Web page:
Chinese University Accused of Assigning 3 Female ‘Buddies’ to Each Male International Student
A Chinese university has sparked controversy for a project that is being seen as proof of its brazen favoritism of male overseas students.
Shandong University was forced to apologize this week after it came under fire for allegedly providing each of its male foreign students with several female “study buddies.”
In 2016, the school instituted a “buddy system” that supposedly aims to help foreign students adapt more easily to life in China. The university rolled out the program the following year which began pairing each foreign participant with a Chinese student, according to The Paper.
The program only faced widespread backlash recently after it was revealed online that the previous one-to-one relationship had allegedly been changed to one foreign student getting paired with three Chinese volunteers. These volunteers are supposed to not only assist them with school work but also keep them company at social events such as “dance parties and hiking excursions.”
Details leaked on the internet boasted that the program reportedly allocated 141 local buddies to 47 international students last year. While the program does not specifically state that these buddies must be the opposite sex, it was found that the registration form included “making foreign friends of the opposite sex” among the potential drawing points of the 2019 version of the program.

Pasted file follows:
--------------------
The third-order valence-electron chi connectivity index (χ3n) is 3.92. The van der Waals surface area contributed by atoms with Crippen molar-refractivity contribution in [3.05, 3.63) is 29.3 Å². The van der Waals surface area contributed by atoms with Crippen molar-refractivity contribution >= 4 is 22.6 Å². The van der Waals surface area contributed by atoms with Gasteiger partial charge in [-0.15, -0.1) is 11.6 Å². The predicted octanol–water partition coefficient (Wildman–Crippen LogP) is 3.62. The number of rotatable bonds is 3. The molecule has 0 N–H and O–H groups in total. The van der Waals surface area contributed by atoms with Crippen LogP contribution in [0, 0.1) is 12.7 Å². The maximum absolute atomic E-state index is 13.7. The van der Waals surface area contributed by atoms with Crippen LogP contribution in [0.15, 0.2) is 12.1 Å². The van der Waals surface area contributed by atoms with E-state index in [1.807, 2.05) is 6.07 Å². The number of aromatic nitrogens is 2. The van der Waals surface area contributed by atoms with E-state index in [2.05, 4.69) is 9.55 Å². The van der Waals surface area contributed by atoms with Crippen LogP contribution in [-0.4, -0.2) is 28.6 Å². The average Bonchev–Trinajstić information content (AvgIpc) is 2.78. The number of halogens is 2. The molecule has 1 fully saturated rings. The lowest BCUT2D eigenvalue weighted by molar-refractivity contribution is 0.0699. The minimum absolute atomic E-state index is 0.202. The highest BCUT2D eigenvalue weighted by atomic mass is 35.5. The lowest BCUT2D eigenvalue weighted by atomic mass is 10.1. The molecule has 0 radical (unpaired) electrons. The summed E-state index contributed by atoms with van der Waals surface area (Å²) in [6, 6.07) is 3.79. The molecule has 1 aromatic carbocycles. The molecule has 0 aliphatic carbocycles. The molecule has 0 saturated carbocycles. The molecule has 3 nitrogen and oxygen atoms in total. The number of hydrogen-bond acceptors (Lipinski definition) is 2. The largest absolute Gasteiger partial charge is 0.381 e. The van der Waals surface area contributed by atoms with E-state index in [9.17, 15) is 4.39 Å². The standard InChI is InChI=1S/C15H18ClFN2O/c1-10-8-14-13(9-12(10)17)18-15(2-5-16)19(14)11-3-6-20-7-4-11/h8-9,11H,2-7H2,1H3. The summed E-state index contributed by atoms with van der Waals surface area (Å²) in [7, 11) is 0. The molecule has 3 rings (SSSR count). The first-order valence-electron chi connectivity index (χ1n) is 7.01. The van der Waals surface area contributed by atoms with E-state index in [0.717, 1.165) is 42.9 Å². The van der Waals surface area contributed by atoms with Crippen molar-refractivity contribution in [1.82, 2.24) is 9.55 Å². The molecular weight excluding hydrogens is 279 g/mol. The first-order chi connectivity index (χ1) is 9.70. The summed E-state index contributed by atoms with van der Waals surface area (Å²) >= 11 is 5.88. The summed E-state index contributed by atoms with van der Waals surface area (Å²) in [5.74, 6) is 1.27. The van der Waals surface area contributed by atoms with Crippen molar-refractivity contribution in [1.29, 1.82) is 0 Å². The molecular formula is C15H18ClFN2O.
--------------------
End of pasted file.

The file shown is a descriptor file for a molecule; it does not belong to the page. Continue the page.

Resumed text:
Applicants were even required to reveal whether they prefer male or female “study partners” and then asked to elaborate on what kind of personalities they would want their ideal buddies to have.
Netizens were quick to point out that the forms appear to take inspiration from the information sheets given out by matchmaking agencies.
Based on the program turn out, the majority of the international students who participated were male while most of the Chinese “buddies” were female, Shanghaiist reports.
Critics of the program expressed that such a gender disparity showed the elevated the status of male foreign students to “an unacceptable level.”
“It’s beyond my comprehension why the school would introduce these young girls who probably have no dating experience to foreign male students as study partners,” a Weibo user commented.
Government-owned media platform People’s Daily also published an article slamming the program, reports SupChina.
“Deep in its bones, does Shandong University think foreigners are superior to Chinese people? If not, why did it publicly encourage locals to sign up as study buddies for foreign students?” the article read in Chinese. “Every year, hundreds of thousands of Chinese students leave China to study abroad. But how many of them are privileged enough to have foreign universities enact similar policies for them?”
In response to the backlash, Shandong University issued a statement on its official Weibo account on Friday, apologizing for the program’s “negative influence.” The university, however, denied reports that male foreign students were each assigned with three female Chinese companions, although it promised to conduct a comprehensive review of the program.
It should be noted that similar “buddy system” programs, aimed to facilitate language and cultural exchanges between international and domestic students, are currently set up in many schools across China and even other parts of the world. This particular case, however, had many Chinese students lamenting online that foreign students in China are usually afforded a wide range of privileges, such as lower standards in admission, luxurious dorms, and having Chinese students perform cleaning duties for them.
Featured image via WeChat/山东大学研究生会
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